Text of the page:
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During my readings I have come across this interesting quote by West and McKellar [1]:

‘By definition, interpretation as a heritage practice is a western discourse that has become necessary because official heritage has become disconnected from everyday understandings.’

It is a statement worth thinking about in greater depth.  Most interpreters would readily agree that the primary purpose of their work is to help people ‘understand’ a site.  It is such a worthy cause that I have never actually heard or read it questioned at interpretation conferences, in interpretation books or in interpretation articles.  Indeed, more often than not, when pressed for a definition of interpretation, practitioners still quote Freeman Tilden’s famous principles: to interpret is to ‘reveal’ the meaning of a site to visitors and to ‘relate’ it to their own lives.  The former assumes that people don’t recognise the true importance of a site without assistance, while the latter believes that the site has nothing to do with people’s lives to begin with.

If it’s heritage interpretation we’re talking about, one question immediately jumps out at me: if it’s their heritage, why should people need interpretation to understand it and relate to it?  Isn’t heritage heritage precisely because it means something to people and it is an intrinsic part of their lives? [2]

The next issue arising from Tilden is one of hegemonic meaning: are we really suggesting that there is only one meaning to a site, and we alone have it ready to be imparted to those not in the know?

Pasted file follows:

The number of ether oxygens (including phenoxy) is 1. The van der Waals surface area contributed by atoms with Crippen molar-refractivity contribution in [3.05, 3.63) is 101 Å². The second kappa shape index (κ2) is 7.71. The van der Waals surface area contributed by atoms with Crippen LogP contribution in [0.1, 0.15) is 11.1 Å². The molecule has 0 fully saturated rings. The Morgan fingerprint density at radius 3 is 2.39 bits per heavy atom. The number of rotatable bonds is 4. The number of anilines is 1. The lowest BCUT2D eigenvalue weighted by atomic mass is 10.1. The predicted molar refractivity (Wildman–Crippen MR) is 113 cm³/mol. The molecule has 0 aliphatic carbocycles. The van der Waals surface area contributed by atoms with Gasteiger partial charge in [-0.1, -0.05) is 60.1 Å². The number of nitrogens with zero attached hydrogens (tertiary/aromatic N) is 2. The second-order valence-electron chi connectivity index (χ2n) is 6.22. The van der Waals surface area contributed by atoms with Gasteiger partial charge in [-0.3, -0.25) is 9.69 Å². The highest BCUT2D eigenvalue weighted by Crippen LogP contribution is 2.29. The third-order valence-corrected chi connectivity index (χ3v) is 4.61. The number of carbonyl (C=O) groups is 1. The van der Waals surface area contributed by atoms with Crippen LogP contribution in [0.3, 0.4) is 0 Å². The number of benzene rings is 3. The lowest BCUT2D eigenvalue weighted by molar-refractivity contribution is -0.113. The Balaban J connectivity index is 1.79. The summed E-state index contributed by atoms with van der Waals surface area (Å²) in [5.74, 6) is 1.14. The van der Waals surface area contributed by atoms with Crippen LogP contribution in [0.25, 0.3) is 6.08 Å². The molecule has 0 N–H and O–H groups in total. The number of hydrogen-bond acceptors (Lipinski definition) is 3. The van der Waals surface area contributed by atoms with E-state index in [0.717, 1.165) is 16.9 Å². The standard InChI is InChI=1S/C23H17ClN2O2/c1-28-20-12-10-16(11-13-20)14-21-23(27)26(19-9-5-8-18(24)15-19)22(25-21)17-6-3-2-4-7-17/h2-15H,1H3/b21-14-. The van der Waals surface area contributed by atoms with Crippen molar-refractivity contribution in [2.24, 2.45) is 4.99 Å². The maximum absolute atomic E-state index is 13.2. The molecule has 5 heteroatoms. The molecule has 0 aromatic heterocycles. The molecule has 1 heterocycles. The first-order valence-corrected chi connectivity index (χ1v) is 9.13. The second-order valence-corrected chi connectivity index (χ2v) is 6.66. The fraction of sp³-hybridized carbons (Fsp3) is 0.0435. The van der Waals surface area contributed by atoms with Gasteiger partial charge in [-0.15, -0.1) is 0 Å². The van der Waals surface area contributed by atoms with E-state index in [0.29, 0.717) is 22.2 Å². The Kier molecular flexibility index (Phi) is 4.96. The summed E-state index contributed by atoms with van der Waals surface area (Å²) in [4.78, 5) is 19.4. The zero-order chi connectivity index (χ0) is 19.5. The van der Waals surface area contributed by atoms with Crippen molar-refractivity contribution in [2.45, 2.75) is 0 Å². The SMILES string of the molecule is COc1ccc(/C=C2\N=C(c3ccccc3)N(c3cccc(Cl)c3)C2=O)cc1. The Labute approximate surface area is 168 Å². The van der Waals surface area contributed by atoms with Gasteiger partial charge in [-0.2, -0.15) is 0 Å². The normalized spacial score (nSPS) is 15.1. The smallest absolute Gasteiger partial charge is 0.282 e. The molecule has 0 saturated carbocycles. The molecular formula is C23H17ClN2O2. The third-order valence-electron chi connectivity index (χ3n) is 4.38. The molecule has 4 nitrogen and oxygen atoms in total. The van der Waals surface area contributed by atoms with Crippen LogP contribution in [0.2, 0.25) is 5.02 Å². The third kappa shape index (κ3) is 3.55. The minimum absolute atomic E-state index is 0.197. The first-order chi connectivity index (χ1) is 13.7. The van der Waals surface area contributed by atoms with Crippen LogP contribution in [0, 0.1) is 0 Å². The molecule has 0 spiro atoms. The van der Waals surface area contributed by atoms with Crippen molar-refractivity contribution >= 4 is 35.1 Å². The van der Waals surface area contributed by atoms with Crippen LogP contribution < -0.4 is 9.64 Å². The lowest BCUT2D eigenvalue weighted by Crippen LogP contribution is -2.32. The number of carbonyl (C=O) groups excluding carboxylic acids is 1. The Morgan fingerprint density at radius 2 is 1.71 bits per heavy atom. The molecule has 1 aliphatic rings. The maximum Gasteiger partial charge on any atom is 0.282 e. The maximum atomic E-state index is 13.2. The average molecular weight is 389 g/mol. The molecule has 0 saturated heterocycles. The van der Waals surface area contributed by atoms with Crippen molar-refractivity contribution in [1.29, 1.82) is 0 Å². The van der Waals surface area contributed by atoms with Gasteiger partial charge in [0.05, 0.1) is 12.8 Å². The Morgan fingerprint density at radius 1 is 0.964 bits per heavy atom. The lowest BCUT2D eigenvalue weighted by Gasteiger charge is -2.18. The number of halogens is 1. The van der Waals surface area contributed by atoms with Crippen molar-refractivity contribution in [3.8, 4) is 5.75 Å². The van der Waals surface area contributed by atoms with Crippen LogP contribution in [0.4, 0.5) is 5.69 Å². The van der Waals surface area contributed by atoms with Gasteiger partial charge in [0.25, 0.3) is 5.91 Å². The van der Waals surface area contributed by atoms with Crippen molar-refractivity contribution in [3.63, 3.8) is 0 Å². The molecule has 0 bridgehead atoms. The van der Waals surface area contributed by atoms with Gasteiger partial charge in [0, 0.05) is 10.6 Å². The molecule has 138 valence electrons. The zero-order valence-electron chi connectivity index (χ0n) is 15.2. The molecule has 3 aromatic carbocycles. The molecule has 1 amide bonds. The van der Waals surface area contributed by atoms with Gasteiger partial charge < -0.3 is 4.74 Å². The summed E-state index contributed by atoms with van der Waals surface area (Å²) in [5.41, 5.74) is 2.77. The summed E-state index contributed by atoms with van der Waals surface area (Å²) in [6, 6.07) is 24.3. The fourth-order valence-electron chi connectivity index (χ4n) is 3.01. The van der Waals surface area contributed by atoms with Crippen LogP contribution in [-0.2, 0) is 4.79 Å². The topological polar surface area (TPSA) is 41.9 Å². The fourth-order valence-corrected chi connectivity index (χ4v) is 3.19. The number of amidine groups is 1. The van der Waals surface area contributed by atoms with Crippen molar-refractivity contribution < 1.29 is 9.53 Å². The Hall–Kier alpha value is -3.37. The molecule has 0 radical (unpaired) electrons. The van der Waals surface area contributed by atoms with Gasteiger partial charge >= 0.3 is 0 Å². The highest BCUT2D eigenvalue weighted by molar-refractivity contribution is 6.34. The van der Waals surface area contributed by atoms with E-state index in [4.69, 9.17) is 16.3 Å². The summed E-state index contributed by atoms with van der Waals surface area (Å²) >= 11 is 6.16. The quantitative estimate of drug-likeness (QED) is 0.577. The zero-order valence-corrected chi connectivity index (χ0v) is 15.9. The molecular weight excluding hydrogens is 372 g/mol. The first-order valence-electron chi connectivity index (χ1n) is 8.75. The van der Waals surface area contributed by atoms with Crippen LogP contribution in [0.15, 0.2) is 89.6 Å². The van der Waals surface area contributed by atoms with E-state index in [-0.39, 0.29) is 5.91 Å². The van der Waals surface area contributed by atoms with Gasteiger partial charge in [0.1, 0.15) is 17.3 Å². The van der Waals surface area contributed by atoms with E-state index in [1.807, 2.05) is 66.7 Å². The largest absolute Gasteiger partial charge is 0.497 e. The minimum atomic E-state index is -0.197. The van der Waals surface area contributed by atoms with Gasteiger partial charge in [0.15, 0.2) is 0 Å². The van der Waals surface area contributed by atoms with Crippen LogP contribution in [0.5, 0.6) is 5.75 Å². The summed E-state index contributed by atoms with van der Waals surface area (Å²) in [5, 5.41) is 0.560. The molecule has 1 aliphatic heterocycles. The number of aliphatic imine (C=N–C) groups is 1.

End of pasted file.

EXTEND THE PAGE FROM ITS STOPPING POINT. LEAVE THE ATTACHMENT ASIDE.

What lies underneath Tilden’s definition of interpretation shares many characteristics with what West and McKellar criticise as ‘official heritage’ in the above quote.  ‘Official heritage’ is heritage prescribed by experts.  It is categorized, labelled, protected and managed, denying anyone else’s ability to appropriately understand and care for it.  In this theoretical framework interpretation indeed becomes necessary to educate the masses.

Of course, like West and McKellar, other writers have also criticised the expert claim to heritage for some time [3].  In short, they want to see a community’s heritage values placed back at the core of heritage assessments and management.  Heritage begins and ends with the communities whose heritage it is.  Heritage can change, it is in constant flux, and everyone can participate in it.

Once heritage is seen in this light, interpretation can also no longer be taken as ensuring people gain the right understanding.  Indeed, I have argued for some time that interpretation itself is part of a social process.  We know that visitors bring all sorts of experiences and knowledge to a site which shape what they take from it [4].  Interpretation is only part of that engagement.  As a practice it should serve as facilitator: not conveying the truth, but enabling everyone at a site to find their own truth and establish their own relationship with it.

Notes:

[1] West, S. and McKellar, E., 2010.  Interpretation of heritage. In: West, S (ed), 2010. Understanding heritage in practice. Manchester: Manchester University Press, pp. 166 – 204, here: p. 198

[2] see for example Millar, S. (1999) ‘An Overview of the Sector.’ In Heritage Visitor Attractions.  An Operations Management Perspective. Ed by Leask, A., Yeoman, J. London: Cassel

[3] for example Waterton, E. (2005) ‘Whose Sense of Place? Reconciling Archaeological perspectives with Community Values: Cultural Landscapes in England.’ International Jounral of Heritage Studies 11, (4) 309 – 325

[4] for example Falk, J.H. and Dierking, L.D. (2000) Learning from Museums.  Visitor Experiences and the making of meaning. Lanham: Altamira Press